Hawker centres are Singapore's go-to for cheap, affordable and tasty fare - from char kway teow, mee rebus, rojak to... Kyushu-style ramen with Iberico pork cheek, and Mexican tacos?
Yes, you read right. The humble, non-airconditioned cooked food centre now offers more than just local fare or budget Western cuisine.
In the past year, a new wave of first-time food and beverage entrepreneurs has introduced exotic cuisine to the tissue-chope-able dining scene.
Fancy the afore-mentioned fancy ramen? Try Maxwell Food Centre. Want to try Costa Rican food or scarf down affordable, unpretentious Mexican grub? Head to Amoy Street and Golden Shoe Car Park food centres.
Rents for hawker stalls can range from the hundreds to about $5,000 a month, low enough to allow a new breed of hawkerpreneurs to use their units as testing grounds before expanding their food empire.
Typically, a hawker stall's start-up cost ranges from about $15,000 to $30,000, although it can cost more if specialist equipment is needed.
In comparison, setting up a restaurant or cafe can cost in excess of $100,000; rental, depending on location and size, can also be exorbitant.
Chef and celebrity television host Anthony Bourdain coined the term "hipster hawker" when he spoke at the inaugural World Street Food Congress in Singapore last year.
Indeed, these adventurous hawkers are creating new offerings for a new generation, keeping Singapore's street food culture alive.
In previous years, stalls serving French cuisine, Singapore interpretations of ramen and pound cakes have appeared, cheek by jowl with traditional sellers of bak chor mee and chicken rice. Since then, some of these unorthodox stall owners have now gone on to open full-fledged restaurants.
The duo behind French hawker stall Saveur, which started out in a small coffee shop in Joo Chiat, now run the Saveur restaurants in Purvis Street and Far East Plaza as well as Concetto at The Cathay, for instance.
Where: Amoy Street Food Centre, Telok Ayer Street, at the junction of Amoy and McCallum streets, 01-50
Open: 11am to 3pm (weekdays), closed on weekends. A second Mamacitas opens in Lau Pa Sat, stall No. 6, in the middle of next month
The Central and South American food trend has made its way from Singapore's trendy restaurant scene into the humble hawker centre.
At Amoy Street Food Centre, an unlikely stall serving Costa Rican fare, run by a Costa Rican native, has sprung up.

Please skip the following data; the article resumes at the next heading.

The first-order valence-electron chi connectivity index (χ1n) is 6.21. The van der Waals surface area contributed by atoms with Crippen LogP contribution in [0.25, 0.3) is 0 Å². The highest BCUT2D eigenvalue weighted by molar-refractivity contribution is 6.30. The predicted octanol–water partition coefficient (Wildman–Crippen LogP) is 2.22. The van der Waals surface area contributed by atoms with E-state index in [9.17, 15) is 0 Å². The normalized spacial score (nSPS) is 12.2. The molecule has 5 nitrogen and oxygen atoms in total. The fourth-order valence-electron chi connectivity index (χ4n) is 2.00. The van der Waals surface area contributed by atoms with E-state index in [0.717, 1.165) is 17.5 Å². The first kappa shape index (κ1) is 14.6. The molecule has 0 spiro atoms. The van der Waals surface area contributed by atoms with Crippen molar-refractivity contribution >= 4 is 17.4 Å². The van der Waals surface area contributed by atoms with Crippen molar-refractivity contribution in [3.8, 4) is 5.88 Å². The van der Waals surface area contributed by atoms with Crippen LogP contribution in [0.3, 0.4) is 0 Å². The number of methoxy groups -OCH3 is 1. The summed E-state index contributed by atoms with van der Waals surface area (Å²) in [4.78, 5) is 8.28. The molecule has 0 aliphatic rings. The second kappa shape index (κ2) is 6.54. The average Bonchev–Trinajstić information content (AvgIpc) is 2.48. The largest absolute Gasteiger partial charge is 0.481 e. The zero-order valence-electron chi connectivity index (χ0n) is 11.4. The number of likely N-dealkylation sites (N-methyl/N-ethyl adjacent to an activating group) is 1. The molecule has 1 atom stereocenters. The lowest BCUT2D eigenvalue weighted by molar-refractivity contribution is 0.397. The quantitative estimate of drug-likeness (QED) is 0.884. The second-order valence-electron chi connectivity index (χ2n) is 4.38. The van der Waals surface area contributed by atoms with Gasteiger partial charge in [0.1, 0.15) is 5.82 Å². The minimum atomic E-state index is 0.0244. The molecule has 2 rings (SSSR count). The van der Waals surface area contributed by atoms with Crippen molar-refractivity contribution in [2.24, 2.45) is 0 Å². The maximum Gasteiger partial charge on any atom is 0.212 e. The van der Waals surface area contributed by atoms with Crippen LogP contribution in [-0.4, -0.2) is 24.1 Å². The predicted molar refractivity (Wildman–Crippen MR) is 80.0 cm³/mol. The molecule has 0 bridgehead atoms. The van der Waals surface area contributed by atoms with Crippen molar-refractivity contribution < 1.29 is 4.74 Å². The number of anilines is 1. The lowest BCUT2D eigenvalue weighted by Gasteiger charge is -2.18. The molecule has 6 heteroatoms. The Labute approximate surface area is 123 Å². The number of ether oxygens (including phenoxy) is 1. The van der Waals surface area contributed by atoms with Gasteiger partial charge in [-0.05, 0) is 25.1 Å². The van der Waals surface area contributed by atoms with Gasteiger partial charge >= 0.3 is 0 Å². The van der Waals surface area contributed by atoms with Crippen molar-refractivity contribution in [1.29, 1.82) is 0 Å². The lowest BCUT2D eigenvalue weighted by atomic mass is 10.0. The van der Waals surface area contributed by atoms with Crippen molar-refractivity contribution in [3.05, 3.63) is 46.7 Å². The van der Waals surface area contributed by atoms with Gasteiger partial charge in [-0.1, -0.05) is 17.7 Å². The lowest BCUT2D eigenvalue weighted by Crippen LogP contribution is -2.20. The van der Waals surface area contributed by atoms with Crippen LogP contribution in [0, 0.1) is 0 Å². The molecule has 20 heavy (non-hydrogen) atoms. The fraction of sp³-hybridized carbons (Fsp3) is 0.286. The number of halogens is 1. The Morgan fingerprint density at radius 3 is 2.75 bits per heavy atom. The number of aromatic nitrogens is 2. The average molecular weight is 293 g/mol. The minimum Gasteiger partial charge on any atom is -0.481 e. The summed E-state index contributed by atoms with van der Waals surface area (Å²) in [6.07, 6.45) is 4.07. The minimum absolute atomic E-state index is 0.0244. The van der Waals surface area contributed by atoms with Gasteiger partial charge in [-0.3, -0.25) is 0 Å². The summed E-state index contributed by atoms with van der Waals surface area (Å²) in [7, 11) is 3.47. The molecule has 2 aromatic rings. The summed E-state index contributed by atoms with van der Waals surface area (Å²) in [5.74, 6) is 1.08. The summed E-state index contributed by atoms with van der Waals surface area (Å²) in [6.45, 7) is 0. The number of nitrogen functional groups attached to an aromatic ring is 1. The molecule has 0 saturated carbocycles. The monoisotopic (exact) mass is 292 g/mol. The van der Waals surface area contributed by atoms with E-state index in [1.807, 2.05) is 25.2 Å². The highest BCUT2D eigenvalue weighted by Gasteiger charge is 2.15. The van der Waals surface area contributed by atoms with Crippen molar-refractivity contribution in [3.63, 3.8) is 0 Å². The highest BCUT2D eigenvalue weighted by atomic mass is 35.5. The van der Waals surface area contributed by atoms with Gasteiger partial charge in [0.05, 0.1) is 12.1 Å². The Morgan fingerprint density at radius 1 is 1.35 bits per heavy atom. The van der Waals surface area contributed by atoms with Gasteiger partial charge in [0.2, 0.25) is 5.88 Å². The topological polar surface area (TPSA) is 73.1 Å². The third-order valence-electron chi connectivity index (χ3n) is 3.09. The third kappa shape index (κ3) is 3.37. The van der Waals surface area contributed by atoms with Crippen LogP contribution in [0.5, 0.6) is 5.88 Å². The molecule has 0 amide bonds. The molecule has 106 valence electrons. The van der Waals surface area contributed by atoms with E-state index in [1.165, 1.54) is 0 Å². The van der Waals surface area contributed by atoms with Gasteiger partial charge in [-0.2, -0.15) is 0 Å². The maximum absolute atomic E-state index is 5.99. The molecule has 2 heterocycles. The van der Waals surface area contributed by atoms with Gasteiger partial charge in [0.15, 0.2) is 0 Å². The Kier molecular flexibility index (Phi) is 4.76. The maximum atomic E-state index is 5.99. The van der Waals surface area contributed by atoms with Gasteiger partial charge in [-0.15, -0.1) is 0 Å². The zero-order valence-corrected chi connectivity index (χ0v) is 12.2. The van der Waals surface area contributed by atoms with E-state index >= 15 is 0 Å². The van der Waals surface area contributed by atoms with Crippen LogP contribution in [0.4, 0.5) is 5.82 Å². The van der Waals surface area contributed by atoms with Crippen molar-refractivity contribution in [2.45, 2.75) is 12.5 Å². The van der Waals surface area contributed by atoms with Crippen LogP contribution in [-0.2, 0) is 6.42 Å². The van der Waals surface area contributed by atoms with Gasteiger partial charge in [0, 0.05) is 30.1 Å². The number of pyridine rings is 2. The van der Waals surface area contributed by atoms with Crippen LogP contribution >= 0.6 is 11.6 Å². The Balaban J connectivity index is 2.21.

Heredia-born Cindy Castro, 35, a Singapore permanent resident who is married to a Chinese-Singaporean in the finance industry, moved here about six years ago. Heredia is about 10km north of Costa Rica's capital city San Jose.
Ms Castro owns a company that owns and rents properties in Costa Rica, but is based here. She has two young toddler-aged children and a teenage daughter from her first marriage.
The stall owner, who has no formal culinary training, says: "I missed the food from my country and I wanted to see if people in Singapore would enjoy it. I love Singapore food, so maybe Singaporeans would like my country's food."
She adds: "If I were to fail, at least I know I tried."
She admits that she took a gamble and was somewhat worried that no one would accept her or her food when she opened last August. But business so far has been brisk.
When SundayLife! went to her stall on two weekday afternoons last week, it had only one portion of beef for the casado and several servings of mashed potato left.
She will open a second outlet at Lau Pa Sat next month.
On the menu at her stall, which is in the midst of being certified halal, she says, is casado, a Costa Rican rice dish which she serves with stir-fried beef and onions; a vegetable of the day such as mashed potato or pumpkin cooked in milk which is known as picadillo de ayote; and chalupas, a fried tortilla topped with chicken or beef, salad, cheese and pico de gallo (a tomato salsa).
There are also burritos - tortilla wraps filled with meat and vegetables - which are actually known as tacos in Costa Rica.
Vegetarian options are also available. Items are priced at about $5 to $7 a serving.
The new Lau Pa Sat stall will offer a wider variety of Costa Rican fare.
There, expect casado with sides of fried plantains; and gallo pinto, a traditional bean fried rice which she will serve for breakfast with scrambled eggs, sausages, a tortilla and sour cream.